It is that time of the year when we reflect on “Wow, where did 2010 go?” or begin to make resolutions or set goals for the new year. It is often said that the older you get, the faster time seems to pass.
Each of us has 24 hours a day and seven days a week, but it is up to us how we use it. It, too, is often expressed, “If you have something that needs done, ask someone who is busy to do it,” meaning that someone who works hard and organizes their time well gets things done.
As we get older, we do have more responsibilities, and it becomes even more important for us to prioritize our time. It is almost entertaining to watch how young people, e.g. teenagers, spend their time, especially with video games, TV, and social communication technology, and yet constantly express that they are “bored.”
Can you remember the last time you were bored? Were you really bored or was it a moment in time you had a chance to think about time management. Cowabunga, dude!
Time management is important
If you remember the TV shows that brought the expression of “Cowabunga, dude!” to life (especially The Howdy Doody Show and Teenage Mutant Ninja Turtles), then your age is being reflected. Until we identify that “WOW! How I spend my time is important,” we aren’t likely to change much in our lives.
Now that I have used the “cow” word (my family and friends sometime believe that I only think about cows) and time management, it is important to reflect on how cows use time in your dairy herd.
Affecting milk yield
What they do with their time will affect milk yield, and it will also reflect their comfort and health. In a recent Wisconsin study with 205 cows in 16 herds using freestalls, time management by cows was monitored . Time spent milking averaged 2.7 hr/day, but ranged from 0.5 to 6 hr/day.
Even though one would think that milking frequency (2x vs. 3x) would have a large affect on the variation for this time use, it didn’t and the major factor was overstocking of pens.
It is generally assumed that cows spend about 4.8 hr/day eating (20 percent of day), which was only slightly less in this study at 4.3 hr/day (ranging from 1.1 to 8.1 hr).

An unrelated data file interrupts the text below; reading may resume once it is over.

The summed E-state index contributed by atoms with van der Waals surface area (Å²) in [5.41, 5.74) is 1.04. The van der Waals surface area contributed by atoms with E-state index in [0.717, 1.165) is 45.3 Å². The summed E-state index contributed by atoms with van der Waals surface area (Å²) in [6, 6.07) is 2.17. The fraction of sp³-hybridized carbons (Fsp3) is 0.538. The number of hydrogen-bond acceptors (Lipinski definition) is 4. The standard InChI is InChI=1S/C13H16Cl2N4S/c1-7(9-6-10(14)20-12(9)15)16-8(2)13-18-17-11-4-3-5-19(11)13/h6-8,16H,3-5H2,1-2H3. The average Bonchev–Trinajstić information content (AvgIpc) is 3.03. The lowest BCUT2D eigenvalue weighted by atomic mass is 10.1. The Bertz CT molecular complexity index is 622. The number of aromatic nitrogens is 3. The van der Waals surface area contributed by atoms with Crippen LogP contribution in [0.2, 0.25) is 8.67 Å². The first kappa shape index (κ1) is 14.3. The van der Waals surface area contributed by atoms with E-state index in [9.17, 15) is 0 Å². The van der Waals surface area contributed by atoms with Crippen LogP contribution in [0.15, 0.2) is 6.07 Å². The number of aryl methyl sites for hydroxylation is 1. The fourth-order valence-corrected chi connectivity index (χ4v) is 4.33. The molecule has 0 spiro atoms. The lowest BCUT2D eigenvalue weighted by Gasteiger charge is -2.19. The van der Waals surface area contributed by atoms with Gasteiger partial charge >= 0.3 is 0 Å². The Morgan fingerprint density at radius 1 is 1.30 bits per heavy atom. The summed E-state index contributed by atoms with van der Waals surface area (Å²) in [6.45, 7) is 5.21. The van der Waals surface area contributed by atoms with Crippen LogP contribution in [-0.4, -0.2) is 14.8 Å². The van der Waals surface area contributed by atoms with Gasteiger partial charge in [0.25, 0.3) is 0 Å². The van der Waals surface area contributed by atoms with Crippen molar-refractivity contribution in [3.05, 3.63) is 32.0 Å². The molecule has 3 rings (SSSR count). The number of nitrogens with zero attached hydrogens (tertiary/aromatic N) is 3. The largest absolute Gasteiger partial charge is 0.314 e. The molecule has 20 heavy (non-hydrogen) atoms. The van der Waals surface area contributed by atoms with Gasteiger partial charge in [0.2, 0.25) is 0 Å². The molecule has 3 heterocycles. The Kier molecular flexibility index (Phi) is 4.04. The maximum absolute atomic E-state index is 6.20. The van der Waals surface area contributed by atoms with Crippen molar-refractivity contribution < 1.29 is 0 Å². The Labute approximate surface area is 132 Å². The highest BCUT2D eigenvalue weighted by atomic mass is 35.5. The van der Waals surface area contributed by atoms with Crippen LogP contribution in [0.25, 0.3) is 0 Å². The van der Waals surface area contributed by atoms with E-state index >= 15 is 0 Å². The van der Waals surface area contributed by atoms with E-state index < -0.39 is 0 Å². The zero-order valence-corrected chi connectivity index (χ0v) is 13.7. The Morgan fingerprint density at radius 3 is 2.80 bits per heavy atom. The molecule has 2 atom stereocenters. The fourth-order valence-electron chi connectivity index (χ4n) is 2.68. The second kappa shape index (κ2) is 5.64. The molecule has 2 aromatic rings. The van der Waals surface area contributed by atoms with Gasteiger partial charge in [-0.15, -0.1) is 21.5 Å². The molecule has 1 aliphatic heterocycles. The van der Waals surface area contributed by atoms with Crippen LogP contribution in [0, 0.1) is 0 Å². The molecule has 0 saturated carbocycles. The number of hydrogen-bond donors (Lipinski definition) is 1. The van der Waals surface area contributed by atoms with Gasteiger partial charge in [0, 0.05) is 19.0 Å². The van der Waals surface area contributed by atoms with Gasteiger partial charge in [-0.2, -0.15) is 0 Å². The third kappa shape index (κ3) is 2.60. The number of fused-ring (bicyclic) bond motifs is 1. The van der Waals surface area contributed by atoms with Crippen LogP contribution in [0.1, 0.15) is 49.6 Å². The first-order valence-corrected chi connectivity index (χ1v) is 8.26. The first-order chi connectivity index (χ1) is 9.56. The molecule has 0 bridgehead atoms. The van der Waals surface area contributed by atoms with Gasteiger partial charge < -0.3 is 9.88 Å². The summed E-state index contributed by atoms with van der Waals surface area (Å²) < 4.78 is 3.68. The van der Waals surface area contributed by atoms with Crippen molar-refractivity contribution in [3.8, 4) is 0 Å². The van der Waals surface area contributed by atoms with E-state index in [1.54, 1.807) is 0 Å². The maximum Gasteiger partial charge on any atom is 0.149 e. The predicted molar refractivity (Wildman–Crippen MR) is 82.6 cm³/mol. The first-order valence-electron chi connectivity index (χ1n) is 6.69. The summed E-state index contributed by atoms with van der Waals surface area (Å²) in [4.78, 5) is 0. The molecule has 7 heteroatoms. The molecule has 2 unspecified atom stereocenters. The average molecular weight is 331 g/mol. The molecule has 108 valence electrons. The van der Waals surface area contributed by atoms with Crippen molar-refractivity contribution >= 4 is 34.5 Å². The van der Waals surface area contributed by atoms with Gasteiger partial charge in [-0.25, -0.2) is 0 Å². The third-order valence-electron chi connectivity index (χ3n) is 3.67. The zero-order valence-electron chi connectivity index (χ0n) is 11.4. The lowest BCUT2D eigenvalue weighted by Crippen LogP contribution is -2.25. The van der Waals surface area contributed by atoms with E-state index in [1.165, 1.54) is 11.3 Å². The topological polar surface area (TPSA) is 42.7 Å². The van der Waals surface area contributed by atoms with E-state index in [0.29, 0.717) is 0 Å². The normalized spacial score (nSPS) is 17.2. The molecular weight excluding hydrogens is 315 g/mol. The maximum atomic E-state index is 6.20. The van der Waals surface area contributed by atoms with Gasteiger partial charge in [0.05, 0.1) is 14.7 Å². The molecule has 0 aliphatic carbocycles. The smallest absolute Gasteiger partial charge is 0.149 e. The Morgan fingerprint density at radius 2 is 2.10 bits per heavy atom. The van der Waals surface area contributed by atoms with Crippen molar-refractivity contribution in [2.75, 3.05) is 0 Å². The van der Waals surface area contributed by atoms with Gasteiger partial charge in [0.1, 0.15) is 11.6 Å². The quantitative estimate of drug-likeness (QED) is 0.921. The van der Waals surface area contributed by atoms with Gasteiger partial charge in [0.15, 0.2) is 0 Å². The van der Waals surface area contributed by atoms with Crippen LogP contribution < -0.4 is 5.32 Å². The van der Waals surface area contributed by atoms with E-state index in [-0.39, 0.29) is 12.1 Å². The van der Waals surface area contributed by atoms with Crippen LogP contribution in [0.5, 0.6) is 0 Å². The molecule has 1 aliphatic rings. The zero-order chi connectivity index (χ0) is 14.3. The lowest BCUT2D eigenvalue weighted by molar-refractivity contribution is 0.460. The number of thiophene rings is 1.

Cows in the first lactation spent more time eating (4.5 hr) versus cows with three or more lactations (4.1 hr). Feeding time increased with milk yield as expected, but increased time spent milking and lameness reduced feeding time.
Freestall surfaces in the study were either mattress (rubber crumb-filled with small amount of organic bedding on top surface) or sand.
Lame cows spend more time lying in alleys and standing in stalls for herds with mattresses than those with sand stalls. Lame cows in herds with mattresses had more lying bouts of shorter duration than lame cows in herds with sand stalls, thus cows in freestalls with mattresses were more restless and less comfortable in usage of the stalls.
Lower prevalence of lameness is usually associated with herds using sand in freestalls versus other types of stall surfaces.
Herd management decisions certainly affect the time usage by cows, which can affect milk yield and animal health. Adequate bunk space is very important for adequate feeding time, thus pen overstocking should be minimized (even more critical with 6-row freestall barns), separate first lactation animals (eat slower and less aggressive) from older animals, and minimize the time that cows spend away from the feeding area.
Overstocking even increased milking time, which not only affects feeding behavior but increases milking time, thus increasing employee cost for milking and increasing standing time, which can increase lameness.
Prevalence of lameness and usage of stalls (position within stall and lying and rising behaviors) should be monitored.
If changes are needed in stall design and herd management practices, now is the time to plan for the changes and to begin the work, before spring when crops and other farming chores will be taking priority.
Cowabunga dude! These changes can pay high returns! And yes, spring is only about three months away — time is of essence!